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11 May 2006 Edition

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Casting off the burden of tradition

BY Matt Treacy

Given all the terrible stuff that has been said about Mayo over the past number of years it is only right that we pay tribute to their Under 21 football team who captured the first All Ireland title of the year last Sunday when they beat Cork in Ennis.

Mayo have unfairly earned themselves the title of serial losers over the past 25 years or so. It seemed as though every time a team from the county - with the notable exception of their women footballers it has to be said - got to a final they could be relied upon to 'choke', as the Americans would say. But, as Phil 'The Choker' Mickelson proved recently when he won the US Masters, personal courage and skill can make a nonsense of the derision of those who would never be capable of doing the things they sneer at others for failing to do. So hats off to the Mayo boys.

Besides, all this labelling of an entire county is never fair it has to be said. And a bit unscientific anyway when you reflect upon the fact that mostly you are talking about completely different groups of individuals. Mind you, just as there can be a tradition of winning within a county, so too I suppose you can build yourself a long history of 'bottling' it at the crucial juncture.

Take the Kerry footballers or the Cork hurlers. Both have won far more finals than they have lost. Obviously it is not some innate physical or psychological or even spiritual superiority that is at the bottom of it all, as much as some of them might like the rest of us to believe.

Rather, the tradition is built on the simple fact that when Kerry get to a football final, or Cork to a hurling final, there will be plenty of people- players, former players, managers, herbalists, sidekicks, priests back from the African missions and probably the bus driver who have been there before and won. And most of whose plain sisters will have at least one medal dangling from a garish charm bracelet or gracing an outsized ear.

The lads who were there before have a wealth of experience and advice to be dispensed that can be crucial when two otherwise evenly matched counties meet in a final. Just even the simple things that no-one else might notice. The little things that make the difference at ten to five when the sides are level and you can't think for the pounding in your head. That is when the tradition comes into play. The old codger who told you when you were a minor how they beat Kilkenny or Meath after being four points down and the referee was looking at his watch. What they did, how they dragged themselves over the finish line.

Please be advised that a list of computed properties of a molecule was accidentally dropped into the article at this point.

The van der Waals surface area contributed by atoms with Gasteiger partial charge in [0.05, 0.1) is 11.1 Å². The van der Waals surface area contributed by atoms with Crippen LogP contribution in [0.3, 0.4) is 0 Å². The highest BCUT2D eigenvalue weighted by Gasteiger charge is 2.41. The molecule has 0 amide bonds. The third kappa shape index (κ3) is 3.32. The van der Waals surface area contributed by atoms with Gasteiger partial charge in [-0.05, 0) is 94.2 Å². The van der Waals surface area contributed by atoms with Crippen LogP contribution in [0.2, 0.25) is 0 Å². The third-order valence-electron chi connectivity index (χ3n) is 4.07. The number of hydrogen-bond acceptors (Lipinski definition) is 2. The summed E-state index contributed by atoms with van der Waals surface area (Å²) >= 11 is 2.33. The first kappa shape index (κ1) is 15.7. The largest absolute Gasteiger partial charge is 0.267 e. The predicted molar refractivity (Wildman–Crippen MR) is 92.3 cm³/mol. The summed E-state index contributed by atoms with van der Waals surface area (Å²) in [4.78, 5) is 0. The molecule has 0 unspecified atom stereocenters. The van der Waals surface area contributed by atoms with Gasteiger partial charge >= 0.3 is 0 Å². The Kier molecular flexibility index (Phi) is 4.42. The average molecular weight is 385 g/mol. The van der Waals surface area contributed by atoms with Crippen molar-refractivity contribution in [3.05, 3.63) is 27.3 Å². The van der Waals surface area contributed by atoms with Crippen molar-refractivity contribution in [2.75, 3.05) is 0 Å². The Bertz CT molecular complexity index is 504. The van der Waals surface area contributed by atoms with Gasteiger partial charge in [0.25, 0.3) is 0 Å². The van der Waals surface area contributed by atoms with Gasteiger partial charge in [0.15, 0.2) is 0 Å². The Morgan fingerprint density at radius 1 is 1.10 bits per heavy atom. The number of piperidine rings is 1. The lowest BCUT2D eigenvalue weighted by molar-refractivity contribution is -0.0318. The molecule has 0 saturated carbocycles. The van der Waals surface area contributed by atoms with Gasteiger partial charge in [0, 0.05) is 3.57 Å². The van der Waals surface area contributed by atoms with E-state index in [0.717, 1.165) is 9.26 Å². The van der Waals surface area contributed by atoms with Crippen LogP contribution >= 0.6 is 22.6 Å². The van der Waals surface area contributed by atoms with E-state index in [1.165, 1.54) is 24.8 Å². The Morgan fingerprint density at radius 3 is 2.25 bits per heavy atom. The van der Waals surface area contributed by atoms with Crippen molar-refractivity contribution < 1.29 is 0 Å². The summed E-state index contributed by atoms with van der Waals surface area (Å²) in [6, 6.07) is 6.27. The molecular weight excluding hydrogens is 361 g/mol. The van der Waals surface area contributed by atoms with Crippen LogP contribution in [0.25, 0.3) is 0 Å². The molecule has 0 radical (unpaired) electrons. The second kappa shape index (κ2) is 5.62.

The Mayos of this world are in a different league. Of the eleven senior football finals they have appeared in, they have won just three, and the last of those 55 years ago. It is not right that some 20-year-old from Ballina has to carry the burden of tradition on his shoulders but he does. Often placed there by those of his own who mean him best but who only seem capable of beaming negative thoughts from the stands onto the field.

Honest to God, you can feel it sometimes. Like in 2004 when I sat beside a huge Mayo man in the Canal End who had come over from London but spent the entire match until he left not long after half time sitting with his side to the pitch. Could not even bear to look. Every time there was a roar he would ask me what had happened, "Kerry point" being my most common response.

But then again that tradition is also practical. "What do we do when Kerry get a goal with five minutes to go?" And the only man left who might know is like Grandpa Simpson. "It was 1927. No, 1928 and we were being bate out the gate when Tipp came down with foot and mouth disease. Or were they abducted by aliens? Anyhows, we won. Now, where's the girls in the shorts that kick football?" Everyone else can only remember the crushing demoralising heart-breaking defeats.

So fair play to the Mayo lads for doing the Phil Mickelson. They gave the two fingers to tradition and threw that monkey off their back.

If Mayo, and the Carlow minor hurlers, were the highpoints of the weekend, one of the lows was listening to Marian Finnucane's nauseating interview with retired GAA President Sean Kelly. In fairness to Kelly he came across well enough although quite what facilitating the IRFU and the FAI has to do with 'multi-culturalism' is beyond me.

Then there was Marian. A one woman crusade on behalf of the sort of nice people whose conversation after a couple of bottles of expensive, bad wine consists of (a) how awful the Shinners are and (b) the GAA and the reasons why they don't (1) disband, (2) pay reparations to the south Dublin rugby colleges and (3) surrender all their grounds to the IRFU and the FAI. "Loike, you know".

Marian positively gushed with ecstasy with as she pondered the imminent arrival of the Union Jack into Croker. By Jaysus, it's a good job she never stood close to my Granny. Please, Mr. Brennan, can we have that vote again?

An Phoblacht Magazine


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